Then I got one of the best pieces of advice in my music career. Our promoter Jon said, “Look, this record is a gem. But if you are spending your last dollar on this, I’d say don’t waste your money. But, if you are looking to build the brand of The Cellarbirds, this is how it’s done.”


I stopped promoting the record within a few weeks. We had the resources to play to the 50-yard line, but not the end zone. Time to punt.

The error in our ways was not in the music; it was in our estimation of what it took to excite people about the music. We were visible, but faceless. What we should have done was concentrate on a much smaller circle (the Northeast, for example, instead of the whole country) and connect with people on a deeper level. In whatever way possible… and over a longer span of time.

And doing that doesn’t necessarily cost a lot of money. But it does require giving something away.

Whether it be playing free gigs or giving away the music itself, let the people have some stuff. If you are lucky, they will grant you the position of being the architect of “their jam.” And, ultimately, that’s really good for business too.

A musical potlatch.

Things have changed a lot since we did that record. The sales we did get on “Perfect Smile” would be a raving success by today’s standards. But many of the same philosophies still hold. At the end of the day, that project was not ill-fated. The jangly sound we created on that record caught the ear of a large ad agency. We did a cover of “Keep on the Sunny Side” with K8 that ran as the worldwide campaign ad for Days Inn… for 6 years. If we are keeping score, that was worth way more financially than the record itself. Also, a solo artist John Blair hired The Cellarbirds for a cover of the Velvet Underground’s “Sunday Morning” for a compilation. The resulting recording was endorsed by Lou Reed himself. John has even told me that Lou was doing a live version that sounded like our arrangement. Also, the title track, “Perfect Smile,” was recently included in the independent film “All in Time.” It has been 15 years, but I have a feeling that record isn’t done yet.

Yeah, we lost the forest in the trees, but the moral is that the real value we created with that record was the music itself. That was what connected. And that cost next to nothing, comparatively. We did what we loved and gave it to the world; that is what drew the right people to it.

There are bigger success stories for sure. But the concept is the same – build something great, give it away, and the people will gather. Then repeat.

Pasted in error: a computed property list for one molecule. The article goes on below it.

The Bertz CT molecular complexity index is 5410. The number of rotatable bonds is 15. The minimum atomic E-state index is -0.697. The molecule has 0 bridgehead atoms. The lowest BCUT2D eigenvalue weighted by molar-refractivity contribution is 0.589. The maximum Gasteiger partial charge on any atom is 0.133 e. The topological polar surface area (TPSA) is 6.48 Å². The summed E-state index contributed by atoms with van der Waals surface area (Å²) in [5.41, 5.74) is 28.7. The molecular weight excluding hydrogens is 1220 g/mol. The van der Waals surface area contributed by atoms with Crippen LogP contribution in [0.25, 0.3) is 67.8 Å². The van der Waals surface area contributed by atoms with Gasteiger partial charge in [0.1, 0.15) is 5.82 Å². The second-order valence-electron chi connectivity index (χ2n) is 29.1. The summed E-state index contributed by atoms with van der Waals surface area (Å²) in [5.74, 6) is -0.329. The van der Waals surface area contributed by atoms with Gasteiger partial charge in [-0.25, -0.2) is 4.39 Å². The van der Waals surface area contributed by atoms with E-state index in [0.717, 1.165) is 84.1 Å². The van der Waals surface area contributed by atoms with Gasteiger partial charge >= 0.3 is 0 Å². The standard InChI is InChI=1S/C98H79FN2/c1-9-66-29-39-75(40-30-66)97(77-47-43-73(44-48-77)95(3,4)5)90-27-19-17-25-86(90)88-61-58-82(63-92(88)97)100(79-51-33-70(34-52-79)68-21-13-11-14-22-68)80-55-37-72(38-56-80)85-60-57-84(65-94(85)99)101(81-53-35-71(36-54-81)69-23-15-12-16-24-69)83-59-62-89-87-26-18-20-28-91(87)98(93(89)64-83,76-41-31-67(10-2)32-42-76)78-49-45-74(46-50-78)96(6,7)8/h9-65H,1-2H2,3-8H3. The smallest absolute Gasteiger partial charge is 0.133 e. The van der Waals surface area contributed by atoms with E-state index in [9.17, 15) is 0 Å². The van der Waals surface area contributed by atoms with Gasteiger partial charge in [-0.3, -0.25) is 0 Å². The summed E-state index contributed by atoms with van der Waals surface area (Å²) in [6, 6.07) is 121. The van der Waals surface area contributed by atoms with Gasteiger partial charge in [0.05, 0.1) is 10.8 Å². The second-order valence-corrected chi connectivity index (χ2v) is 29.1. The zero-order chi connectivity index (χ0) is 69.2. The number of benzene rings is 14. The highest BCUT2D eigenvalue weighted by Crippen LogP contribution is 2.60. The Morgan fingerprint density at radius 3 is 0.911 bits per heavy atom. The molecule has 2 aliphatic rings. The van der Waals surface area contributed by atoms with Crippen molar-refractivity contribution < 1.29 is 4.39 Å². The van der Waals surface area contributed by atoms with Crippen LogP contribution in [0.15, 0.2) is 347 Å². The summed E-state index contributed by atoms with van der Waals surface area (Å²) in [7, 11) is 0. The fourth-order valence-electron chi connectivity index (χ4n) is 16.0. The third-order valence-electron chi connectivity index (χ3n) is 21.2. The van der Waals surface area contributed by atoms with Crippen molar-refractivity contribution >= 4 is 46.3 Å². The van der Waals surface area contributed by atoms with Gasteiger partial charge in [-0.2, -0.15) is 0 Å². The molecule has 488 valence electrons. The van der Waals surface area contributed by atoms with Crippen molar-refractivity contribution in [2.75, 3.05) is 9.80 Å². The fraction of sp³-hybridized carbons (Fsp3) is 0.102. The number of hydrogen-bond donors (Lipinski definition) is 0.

Whether it be a great live show, recording, or whatever, if you have fans, you have a career. If you have a tribe to give something away to, you are a successful chief. And if it’s money you are worried about, capitalism loves someone who can attract a crowd.

I’m not suggesting that all music should be free or that it is wrong to get paid. Not by a long shot. I just think it’s a tenuous way to keep score these days, especially in the early stages of a project. It’s kind of backwards. Instead of worrying so much about making the cash register sing, just worry about making great art. Then run that up the flagpole and see who salutes. If enough people salute, the cash register (and the guy who owns it) will too… eventually.

I hear musicians complain about not getting paid for their work. They say, “When a guy buys a beer, he tips the server a dollar for pouring it. But when I ask the same guy to pay a dollar for a download of a song that took me two weeks to make, he complains about it.”

This sucks, no doubt. But the difference is that your boy forgets about the bartender’s pouring skills the minute he gets the beer. He might listen to your tune for the rest of his life. And see you live a dozen times. And play your song at his wedding. And tell dozens of friends about you. A free download is a small price to pay for all that.

The bartender is out of luck until the guy needs another drink.

It’s a long road, but try and keep that in mind.

I’m going to leave you with a quote from the book “Tribes” by Seth Godin:

“If your organization requires success before commitment, it will never have either. Part of leadership (a big part of it, actually) is the ability to stick with the dream for a long time. Long enough that even the critics realize that you’re going to get there one way or another… so they follow.”


By the way, you can download The Cellarbirds’ record here. For free, of course.

So whether you are an Indian or a chief, keep the wisdom of the potlatch in mind. You’ll be glad you did.

And, remember, karma doesn’t always have to be a bitch. Give her what she wants and she’s quite generous, actually.

The Real Gig is a weekly column collecting the stories, observations, opinions, and advice of NEPA songwriter, engineer, producer, and multi-instrumentalist Bret Alexander. Look for it every Friday on NEPA Scene.